By Laurence Pringle;
Illustrated by Meryl Henderson
Astra Young Readers.
An Imprint of Astra Books for Young Readers. 2022
Two intrepid librarians review the best nonfiction books for children
We have both served on the Sibert Award committee in past years, so we are quite familiar with the award criteria. Based on the books we have read in 2022, here are our favorites for the 2023 Sibert Award.
Here are the history book for children and teens from 2022 that we found to be outstanding. We have linked our reviews below. We continue to review titles published in 2022, so look for upcoming reviews of books from this list.
The moment readers open Blue, they will know this is an extraordinary book. The expository picture book traces the history of the color blue beginning with lapis lazuli (blue rocks) found in Afghanistan circa 4500 B.C. to blue squeezed from snails in Mexico and the middle east. The story doesn't just focus on the origin of the color blue, but it also examines peoples' views of the color and how blue has influenced society. Historically, the color blue has been in high demand for jewelry and luxury clothing and goods. Brew-Hammond explores how growing indigo became a less expensive alternative to rocks and snails and how the crop contributed to the slave trade and the enslavement of people in the U.S.
Readers will pore over the pages featuring Minter's gorgeous acrylic wash illustrations on heavy watercolor paper will make. The intricate illustrations incorporate varied textures, patterns and hues. The book ends on a hopeful note with hands stretched toward the sky with blue a "symbol of possibility." Back matter includes an extensive list of sources, additional facts about the color blue, and an author's note. Blue would make a wonderful gift book for children or adults. It could be read as a text in art class or in a history lesson. The book has won an Orbis Pictus award from NCTE, and I expect it will receive more awards in January.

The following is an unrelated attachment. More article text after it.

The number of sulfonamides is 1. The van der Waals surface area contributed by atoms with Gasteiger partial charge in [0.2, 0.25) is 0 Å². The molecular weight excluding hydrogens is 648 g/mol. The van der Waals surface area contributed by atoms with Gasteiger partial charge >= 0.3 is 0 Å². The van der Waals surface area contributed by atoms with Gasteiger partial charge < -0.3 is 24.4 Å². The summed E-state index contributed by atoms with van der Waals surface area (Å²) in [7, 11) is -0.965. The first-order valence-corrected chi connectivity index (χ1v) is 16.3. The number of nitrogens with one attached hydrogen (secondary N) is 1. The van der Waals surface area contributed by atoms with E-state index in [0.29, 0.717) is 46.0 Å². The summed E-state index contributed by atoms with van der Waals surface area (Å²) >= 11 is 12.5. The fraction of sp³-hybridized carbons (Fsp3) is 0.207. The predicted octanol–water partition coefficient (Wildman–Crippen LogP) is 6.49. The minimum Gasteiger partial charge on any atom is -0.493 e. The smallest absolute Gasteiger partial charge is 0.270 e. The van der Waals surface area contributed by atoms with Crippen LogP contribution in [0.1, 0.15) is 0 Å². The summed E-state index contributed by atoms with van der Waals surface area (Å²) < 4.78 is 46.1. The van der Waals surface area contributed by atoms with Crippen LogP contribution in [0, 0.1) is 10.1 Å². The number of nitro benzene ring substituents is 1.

Attempting to uncover the story of Deborah Sampson proved challenging, says Anderson in her author’s note. “Today, much of Deborah Sampson’s life remains a mystery.” Many details about her story have been lost to history. What she could uncover using primary and secondary sources offers readers an inspirational picture book biography.
Deborah Sampson left her family as a five-year-old. Working to “earn her keep”, the quiet young woman listened to what was being said around her. With the American Revolution percolating, Deborah wanted to be part of it. Rejecting the traditional path of marriage at age 18, Sampson, fueled by the adventures of women warriors throughout history, decided to try disguising herself as a man to join the fight against the British.
This tale of bravery and courage is well-told. Partnered with Lambelet’s beautiful illustrations that reflect the times, will keep listeners glued to every word. Lambelet’s illustrations, created as traditional pencil drawing, and a variety of hand-painted and hand-drawn textures, all of which are combined and colored in Adobe Photoshop, are stunning.
Included is a lengthy author’s note that offers a more detailed background on Deborah Sampson and a bibliography.